Unfortunately, the time to talk about FGC never came for Fatima and her mother. When thinking about her late mother, Fatima believes that she would be upset with herself in learning that while her mother had the intention to genuinely help Fatima, the incident only harmed her at seven-years-old, and still does today.

Fatima doesn’t have any physical problems as a result of being cut, but the trauma from the event still resides within her. After all these years, she remembers the pain. She believes that she lives a relatively normal and happy life, but the memory of being cut is there.

She can’t talk about it without crying, even though she doesn’t want to cry. “Why was this done to me?” Fatima said that she didn’t want her tears to weaken the message to end cutting. Fatima wants FGC survivors to open up, speak up, and get the help they need. The next generation needs to be protected and supported. Fatima said that even with leading a relatively normal life, the trauma is still there. “I will never be a full woman. I will never know [the] full sex experience, and I will never know how it feels to be uncut.”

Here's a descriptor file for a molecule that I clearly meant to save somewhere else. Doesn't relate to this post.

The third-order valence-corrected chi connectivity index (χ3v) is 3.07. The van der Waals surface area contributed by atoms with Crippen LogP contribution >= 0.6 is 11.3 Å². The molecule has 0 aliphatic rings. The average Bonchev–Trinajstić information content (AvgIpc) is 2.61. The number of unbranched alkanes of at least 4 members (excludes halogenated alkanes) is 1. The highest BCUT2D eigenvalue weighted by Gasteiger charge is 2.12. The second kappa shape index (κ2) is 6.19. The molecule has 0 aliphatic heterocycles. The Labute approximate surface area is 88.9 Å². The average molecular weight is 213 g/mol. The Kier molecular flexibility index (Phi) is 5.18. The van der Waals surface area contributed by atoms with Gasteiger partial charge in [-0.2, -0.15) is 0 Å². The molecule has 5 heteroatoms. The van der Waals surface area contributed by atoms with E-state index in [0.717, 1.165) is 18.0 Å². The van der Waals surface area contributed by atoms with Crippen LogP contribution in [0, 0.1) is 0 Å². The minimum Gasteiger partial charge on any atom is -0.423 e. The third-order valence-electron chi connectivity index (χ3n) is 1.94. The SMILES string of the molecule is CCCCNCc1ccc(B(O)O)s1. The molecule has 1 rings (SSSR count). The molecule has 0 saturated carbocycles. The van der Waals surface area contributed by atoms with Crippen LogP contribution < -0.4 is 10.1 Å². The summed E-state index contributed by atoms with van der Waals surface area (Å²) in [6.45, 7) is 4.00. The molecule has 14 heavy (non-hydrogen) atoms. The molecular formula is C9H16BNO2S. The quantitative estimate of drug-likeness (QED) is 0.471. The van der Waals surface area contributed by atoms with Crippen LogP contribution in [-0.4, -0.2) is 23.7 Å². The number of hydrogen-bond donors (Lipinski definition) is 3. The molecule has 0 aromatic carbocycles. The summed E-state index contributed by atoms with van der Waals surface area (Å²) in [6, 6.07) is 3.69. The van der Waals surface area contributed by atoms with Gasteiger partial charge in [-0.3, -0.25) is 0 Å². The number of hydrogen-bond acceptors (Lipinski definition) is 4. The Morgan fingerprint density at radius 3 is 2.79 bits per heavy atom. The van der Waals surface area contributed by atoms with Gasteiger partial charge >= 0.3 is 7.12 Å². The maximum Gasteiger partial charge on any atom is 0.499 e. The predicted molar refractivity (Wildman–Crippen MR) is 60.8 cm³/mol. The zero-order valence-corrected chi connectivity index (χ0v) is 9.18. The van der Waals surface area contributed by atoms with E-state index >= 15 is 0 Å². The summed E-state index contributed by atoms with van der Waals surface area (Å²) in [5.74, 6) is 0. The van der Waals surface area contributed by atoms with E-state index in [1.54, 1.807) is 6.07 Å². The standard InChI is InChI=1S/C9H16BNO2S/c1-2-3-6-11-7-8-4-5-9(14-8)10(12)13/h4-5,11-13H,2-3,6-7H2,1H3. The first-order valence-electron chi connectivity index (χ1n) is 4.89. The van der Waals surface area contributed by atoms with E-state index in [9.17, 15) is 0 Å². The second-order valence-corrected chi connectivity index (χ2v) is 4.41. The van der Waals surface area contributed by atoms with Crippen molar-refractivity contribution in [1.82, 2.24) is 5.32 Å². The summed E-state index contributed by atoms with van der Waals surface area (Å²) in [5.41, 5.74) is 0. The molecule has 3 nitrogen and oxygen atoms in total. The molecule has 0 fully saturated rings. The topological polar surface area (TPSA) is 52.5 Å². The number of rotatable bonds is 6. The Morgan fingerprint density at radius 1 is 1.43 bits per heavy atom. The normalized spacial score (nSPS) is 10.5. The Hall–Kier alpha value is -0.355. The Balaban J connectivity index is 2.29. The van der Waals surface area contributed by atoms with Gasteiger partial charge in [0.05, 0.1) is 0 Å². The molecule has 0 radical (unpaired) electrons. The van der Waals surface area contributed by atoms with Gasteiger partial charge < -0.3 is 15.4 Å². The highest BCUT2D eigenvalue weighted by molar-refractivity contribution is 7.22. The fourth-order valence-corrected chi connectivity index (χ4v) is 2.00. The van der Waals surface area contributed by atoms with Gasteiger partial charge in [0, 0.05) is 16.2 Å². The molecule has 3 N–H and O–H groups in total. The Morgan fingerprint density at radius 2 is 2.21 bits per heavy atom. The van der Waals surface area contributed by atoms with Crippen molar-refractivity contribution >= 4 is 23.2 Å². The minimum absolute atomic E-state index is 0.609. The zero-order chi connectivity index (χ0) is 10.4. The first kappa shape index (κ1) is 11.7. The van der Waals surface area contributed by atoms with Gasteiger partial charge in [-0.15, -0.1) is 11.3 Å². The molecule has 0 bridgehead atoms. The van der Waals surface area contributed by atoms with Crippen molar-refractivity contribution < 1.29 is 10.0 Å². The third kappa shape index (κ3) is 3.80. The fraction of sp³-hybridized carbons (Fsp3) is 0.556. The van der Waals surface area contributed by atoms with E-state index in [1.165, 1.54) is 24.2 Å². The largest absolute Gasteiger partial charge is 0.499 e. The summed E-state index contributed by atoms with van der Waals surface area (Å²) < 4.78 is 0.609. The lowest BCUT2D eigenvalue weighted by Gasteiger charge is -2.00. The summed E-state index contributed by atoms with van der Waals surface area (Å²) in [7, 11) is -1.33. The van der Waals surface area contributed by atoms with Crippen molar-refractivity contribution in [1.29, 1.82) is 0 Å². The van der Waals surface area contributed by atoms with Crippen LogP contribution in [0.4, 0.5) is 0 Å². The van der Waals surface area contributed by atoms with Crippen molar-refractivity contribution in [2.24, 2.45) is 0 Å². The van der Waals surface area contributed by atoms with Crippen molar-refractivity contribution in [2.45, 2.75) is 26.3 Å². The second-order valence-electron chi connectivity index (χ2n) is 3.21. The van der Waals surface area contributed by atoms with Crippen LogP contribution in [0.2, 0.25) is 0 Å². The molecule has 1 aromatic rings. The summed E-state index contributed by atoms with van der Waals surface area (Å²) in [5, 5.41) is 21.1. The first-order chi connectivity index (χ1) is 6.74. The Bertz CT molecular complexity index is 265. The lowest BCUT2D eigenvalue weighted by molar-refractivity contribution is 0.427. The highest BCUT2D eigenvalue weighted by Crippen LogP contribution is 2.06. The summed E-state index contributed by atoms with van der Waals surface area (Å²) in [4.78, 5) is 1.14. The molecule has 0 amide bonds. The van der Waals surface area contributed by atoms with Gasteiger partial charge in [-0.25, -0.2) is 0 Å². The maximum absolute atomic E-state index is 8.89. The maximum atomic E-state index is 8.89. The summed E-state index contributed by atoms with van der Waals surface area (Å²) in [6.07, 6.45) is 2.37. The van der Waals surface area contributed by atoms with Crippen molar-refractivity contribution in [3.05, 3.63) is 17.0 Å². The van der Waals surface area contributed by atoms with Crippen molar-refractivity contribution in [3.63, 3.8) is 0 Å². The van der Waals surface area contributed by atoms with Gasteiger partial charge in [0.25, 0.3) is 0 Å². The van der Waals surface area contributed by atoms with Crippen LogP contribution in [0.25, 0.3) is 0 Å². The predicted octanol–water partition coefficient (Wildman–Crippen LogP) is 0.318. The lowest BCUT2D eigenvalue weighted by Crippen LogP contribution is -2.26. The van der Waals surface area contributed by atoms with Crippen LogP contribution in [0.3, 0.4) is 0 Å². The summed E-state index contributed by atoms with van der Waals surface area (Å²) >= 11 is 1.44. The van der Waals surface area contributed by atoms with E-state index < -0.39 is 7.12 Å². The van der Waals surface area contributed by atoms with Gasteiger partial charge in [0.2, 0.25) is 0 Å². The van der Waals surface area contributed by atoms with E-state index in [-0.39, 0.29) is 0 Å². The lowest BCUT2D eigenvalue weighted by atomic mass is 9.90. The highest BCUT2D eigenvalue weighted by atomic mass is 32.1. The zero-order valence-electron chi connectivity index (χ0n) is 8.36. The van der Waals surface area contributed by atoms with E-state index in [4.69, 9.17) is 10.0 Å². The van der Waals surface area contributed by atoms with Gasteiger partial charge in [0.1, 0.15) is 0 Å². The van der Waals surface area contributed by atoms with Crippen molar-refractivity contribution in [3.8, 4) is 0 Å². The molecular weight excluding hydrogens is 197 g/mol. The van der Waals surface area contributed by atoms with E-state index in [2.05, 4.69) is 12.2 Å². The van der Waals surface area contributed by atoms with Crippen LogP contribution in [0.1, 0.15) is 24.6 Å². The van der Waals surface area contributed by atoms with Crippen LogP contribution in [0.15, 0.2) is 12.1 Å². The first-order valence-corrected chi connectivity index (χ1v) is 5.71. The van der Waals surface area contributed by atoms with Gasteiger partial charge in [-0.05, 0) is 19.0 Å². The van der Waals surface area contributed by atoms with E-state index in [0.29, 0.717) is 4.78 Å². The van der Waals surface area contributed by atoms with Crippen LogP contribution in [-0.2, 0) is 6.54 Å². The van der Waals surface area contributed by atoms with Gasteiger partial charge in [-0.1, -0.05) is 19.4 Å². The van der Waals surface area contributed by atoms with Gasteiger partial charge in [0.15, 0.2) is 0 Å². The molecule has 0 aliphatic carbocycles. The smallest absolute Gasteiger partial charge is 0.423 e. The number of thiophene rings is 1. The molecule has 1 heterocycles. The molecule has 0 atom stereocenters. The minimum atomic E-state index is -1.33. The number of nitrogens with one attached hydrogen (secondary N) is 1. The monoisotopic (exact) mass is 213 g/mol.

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Brionna is currently a high school senior in the District of Columbia. She likes drawing, helping others, and being able to contribute to great causes.

 

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Female Genital Cutting is an International Issue

By Brionna Wiggins

Upon hearing about female genital cutting and what it entails, it seems that one of the first facts you hear about it has to do with its prevalence in Africa and the Middle East. While it is true that these continents have a high prevalence (which has been decreasing according to a recent study by BMJ Global Health), it may contribute to the misconception that these are the only places in the world where females undergo FGC. Unfortunately, this is not the case. This practice reaches Asia, Europe, North America, South America, and Australia. Its presence on multiple continents leads FGC to be an international issue that needs to end with the support of all the nations involved.

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Map Courtsey of Orchid Project